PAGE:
From algebra to world history, here are the things you’ll probably need to recall while homeschooling your children. For everything else, there’s Google...
Homeschooling the kids certainly has its challenges, especially while us parents are also juggling our own working from home deadlines. The frustrating part? When you realise just how much you’ve forgotten from your school days. Thankfully, we’re living in a time when Google has all the answers. What the hell is ‘x’? What’s up with the Cold War? Give us a minute while we search up the facts…
Good-to-know school facts for homeschooling
1. How to find x?
Isolate the darned x to one side of the equation. Just remember that numbers become negative (i.e. 4 becomes -4) and functions become the opposite (i.e. + becomes -) when you move them to the other side of the equal sign.
2. Pi? What pi?
The only pies we care about right now are the ones that come out of the oven. But for the purpose of homeschooling your children, we’ll remind you that pi (3.14…) is used in many essential equations. For instance, to find the area (A = π r²) and circumference (C=2πr) of a circle.
3. What is Pythagoras’ theorem?
It states that for a right-angled triangle, the square of the hypotenuse side is equal to the sum of squares of the other two sides, i.e. a2 + b2 = c2.
4. Can you recall your trigonometry?
There are three functions – the sine (sin), which is the ratio of the opposite to the hypotenuse (sin A = a/c); the cosine (cos), the ratio of the adjacent leg to the hypotenuse (cos = b/c); and the tangent (tan), defined as the ratio of the opposite leg to the adjacent leg (tan = a/b).
5. What’s a prime number?
Basically, these are numbers that can be divided by 1 and its own number. Numbers 1, 2, 3, 5, and 7 are examples of prime numbers.
1. What happens when a substance sublimes?
No, it’s not the same as saying your cocktail is sublime. Sublimation in chemistry is when a substance changes from solid to gas, without going through the liquid state.
2. What happens when an acid reacts with a base?
Acid + base = water + salt. This process is called neutralisation.
3. How many chambers does the heart have?
Four: the left and right atrium, as well as the left and right ventricle. Oxygen-poor blood flows to the right atrium, passes through the right ventricle before reaching the lungs. Oxygen-rich blood travels from the lungs to the left atrium, then to the left ventricle, which pumps it to the rest of the body.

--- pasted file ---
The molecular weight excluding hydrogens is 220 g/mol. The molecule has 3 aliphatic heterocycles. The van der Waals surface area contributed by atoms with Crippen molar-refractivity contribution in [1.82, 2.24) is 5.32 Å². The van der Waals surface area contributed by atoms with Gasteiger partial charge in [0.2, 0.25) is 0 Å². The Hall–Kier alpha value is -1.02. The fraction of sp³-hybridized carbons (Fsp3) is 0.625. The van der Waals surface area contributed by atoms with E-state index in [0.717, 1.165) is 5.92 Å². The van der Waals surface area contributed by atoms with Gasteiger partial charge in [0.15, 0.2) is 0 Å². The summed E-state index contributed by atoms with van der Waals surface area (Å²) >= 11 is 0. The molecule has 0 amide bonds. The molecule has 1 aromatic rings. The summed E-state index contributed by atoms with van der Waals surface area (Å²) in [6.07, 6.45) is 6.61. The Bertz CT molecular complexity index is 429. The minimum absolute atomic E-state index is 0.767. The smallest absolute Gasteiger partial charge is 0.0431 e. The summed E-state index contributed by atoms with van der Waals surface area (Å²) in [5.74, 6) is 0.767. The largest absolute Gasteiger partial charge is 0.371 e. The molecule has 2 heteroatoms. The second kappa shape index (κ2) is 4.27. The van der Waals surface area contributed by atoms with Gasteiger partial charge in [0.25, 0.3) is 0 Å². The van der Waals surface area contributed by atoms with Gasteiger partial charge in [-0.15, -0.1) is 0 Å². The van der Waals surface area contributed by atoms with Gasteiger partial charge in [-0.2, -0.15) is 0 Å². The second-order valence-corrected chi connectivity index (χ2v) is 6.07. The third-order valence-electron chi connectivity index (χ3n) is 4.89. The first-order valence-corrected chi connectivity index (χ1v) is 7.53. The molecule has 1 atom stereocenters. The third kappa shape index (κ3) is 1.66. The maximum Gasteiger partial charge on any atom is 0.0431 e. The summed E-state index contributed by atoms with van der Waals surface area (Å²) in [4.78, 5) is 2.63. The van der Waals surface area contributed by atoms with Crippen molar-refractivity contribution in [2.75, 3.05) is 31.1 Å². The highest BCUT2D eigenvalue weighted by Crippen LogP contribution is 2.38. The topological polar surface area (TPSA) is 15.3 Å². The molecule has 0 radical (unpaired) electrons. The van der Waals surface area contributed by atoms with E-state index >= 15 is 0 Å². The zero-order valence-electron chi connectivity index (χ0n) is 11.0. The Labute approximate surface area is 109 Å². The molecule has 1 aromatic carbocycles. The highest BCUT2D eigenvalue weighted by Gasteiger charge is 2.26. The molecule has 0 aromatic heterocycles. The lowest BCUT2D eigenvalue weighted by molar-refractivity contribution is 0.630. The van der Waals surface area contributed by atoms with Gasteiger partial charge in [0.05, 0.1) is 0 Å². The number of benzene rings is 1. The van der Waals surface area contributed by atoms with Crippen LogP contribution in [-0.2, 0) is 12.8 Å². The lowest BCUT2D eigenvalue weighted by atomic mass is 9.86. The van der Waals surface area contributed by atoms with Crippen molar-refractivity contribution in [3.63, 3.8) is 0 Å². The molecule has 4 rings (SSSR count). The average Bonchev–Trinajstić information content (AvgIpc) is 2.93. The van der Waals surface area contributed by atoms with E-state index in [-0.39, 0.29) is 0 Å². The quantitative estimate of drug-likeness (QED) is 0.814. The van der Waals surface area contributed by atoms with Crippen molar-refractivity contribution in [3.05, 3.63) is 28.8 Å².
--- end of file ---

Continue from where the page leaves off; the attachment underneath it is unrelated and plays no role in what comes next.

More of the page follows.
4. What is the opposite of evaporation?
Bet you’ve forgotten this one! It’s condensation – when molecules change from gas to liquid. We love a bit on our wine glass…
5. What is Newton’s second law of motion?
Here’s a toughie! Let’s see if you can recall this: it’s the relationship between force, mass and equation, AKA f = ma. (Can you remember now?) Acceleration is produced when a force acts on a mass. The heavier the object, the more force you’ll need to exert in order to move the object.
1. What is alliteration?
It’s the occurrence of the same letter or sound at the beginning of a group of words. An example? The well-known tongue-twister of ‘She sells seashells by the seashore’! Ahh, how we miss the beach…
2. What are conjunctions?
These are words that join two or more words or phrases together. Coordinating conjunctions join words, phrases and clauses that are the same. ‘Milk and cookies‘ is an example that uses coordinating conjunction. Subordinating conjunctions join two separate phrases into one. ‘I will eat the broccoli after I eat the cookie‘ includes subordinating conjunction.
3. What’s the difference between a metaphor and simile?
A simile compares two things using the word ‘like’ or ‘as’, while a metaphor simply states the comparison. ‘Homeschooling is like a bed of roses’ = simile. ‘Homeschooling is a bed of roses’= metaphor.
4. What’s onomatopoeia?
Onomatopoeia is when a word is created from the sound it’s referring to. Think ‘splash’, ‘bam’ or ‘moo’.
5. What’s a haiku?
It’s a type of Japanese poem with seventeen syllables, in three lines of five, seven, and five.
1. What caused WWI?
Beyond tensions between the colonial powers, the immediate cause of WWI is widely agreed to be the assassination of Franz Ferdinand, the Archduke of Austria-Hungary. The empire was, unsurprisingly, angered by this and declared war on Serbia, the assassin’s homeland. Germany then declared war on Serbia’s ally, Russia.
2. What was the Cold War?
Hint: it’s not the kind that happens after an argument about who forgot to take out the trash! This was the geopolitical tension between the United States and the Soviet Union after WWII. It’s termed the Cold War because the rivalry mainly played out on political and economic fronts, rather than fights on the battlefield.
3. When did the Berlin Wall fall?
After the Cold War thawed, the infamous wall separating East and West Berlin fell in November 1991.
4. Which four Chinese inventions changed the world?
China is often cited as one of the countries that has invented plenty of things that we use today. Out of its many innovations, there are four inventions that are highly regarded due to its impact worldwide. The “Four Great Inventions” are the compass, gunpowder (and fireworks), papermaking, and printing.
5. What’s the smallest country in the world?
Yes, there is a country even smaller than our tiny red dot! The Vatican City, an independent state located in Italy, is only 0.49 square kilometres.